Friday, May 1, 2015, 11:00 am — John Dunn Seminar Room, Bldg. 463
Ca2+ is a ubiquitous intracellular messenger that regulates cellular activities in plants, animals and humans. Cytosolic Ca2+ is kept at a low level, but subcellular organelles such as the endoplasmic reticulum (ER) maintain Ca2+ stores. Under resting conditions, Ca2+ homeostasis is dynamically regulated to equilibrate between active calcium uptake and passive calcium leak. Ca2+ homeostasis is cytoprotective. An overloaded ER Ca2+ content promotes cell death. We determined crystal structures of a Ca2+ leak channel and characterized its biochemical functions. The structure has a novel seven-transmembrane-helix fold consisting of a centralized C-terminal helix wrapped by two triple-helix sandwiches. Lateral displacement of transmembrane helix TM2 by change of pH leaves a transmembrane pore, allowing a leak of Ca2+ across membranes. The leak is regulated by a di-aspartyl pH sensor consisting of two conserved aspartate residues. The leak is intrinsic to all kinds of cells and is cytoprotective for life.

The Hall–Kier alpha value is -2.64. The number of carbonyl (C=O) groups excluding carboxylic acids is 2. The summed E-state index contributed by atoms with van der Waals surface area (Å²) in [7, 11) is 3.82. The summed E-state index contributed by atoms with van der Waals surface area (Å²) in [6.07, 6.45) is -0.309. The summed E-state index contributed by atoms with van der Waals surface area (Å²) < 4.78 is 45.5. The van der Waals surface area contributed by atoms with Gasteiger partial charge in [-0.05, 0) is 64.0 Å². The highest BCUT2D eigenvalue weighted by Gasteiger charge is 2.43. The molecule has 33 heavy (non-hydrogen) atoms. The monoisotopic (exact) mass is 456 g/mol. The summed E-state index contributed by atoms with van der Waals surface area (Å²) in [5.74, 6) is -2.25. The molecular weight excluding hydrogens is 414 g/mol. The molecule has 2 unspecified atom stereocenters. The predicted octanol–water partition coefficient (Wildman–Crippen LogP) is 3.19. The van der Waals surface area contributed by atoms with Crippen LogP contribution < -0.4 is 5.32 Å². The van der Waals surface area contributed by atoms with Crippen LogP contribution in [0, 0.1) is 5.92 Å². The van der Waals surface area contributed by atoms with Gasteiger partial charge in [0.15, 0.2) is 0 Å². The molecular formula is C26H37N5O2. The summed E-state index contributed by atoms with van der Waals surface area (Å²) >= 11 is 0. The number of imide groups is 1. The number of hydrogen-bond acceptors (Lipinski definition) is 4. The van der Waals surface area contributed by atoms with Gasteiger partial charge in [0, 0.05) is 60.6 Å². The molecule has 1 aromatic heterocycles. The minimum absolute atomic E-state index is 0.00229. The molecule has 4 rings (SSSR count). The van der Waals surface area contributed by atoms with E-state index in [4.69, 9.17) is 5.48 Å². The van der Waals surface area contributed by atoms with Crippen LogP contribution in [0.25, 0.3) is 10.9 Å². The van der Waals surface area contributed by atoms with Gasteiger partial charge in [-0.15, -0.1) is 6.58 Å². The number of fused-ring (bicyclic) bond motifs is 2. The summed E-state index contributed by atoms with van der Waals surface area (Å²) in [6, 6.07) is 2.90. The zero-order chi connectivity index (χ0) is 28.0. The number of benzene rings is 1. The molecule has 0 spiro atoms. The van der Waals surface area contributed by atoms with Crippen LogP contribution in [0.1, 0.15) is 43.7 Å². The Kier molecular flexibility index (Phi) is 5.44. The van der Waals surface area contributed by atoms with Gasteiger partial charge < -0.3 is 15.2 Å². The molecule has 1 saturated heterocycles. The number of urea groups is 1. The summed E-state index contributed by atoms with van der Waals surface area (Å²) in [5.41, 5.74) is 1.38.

Hosted by: Huilin Li
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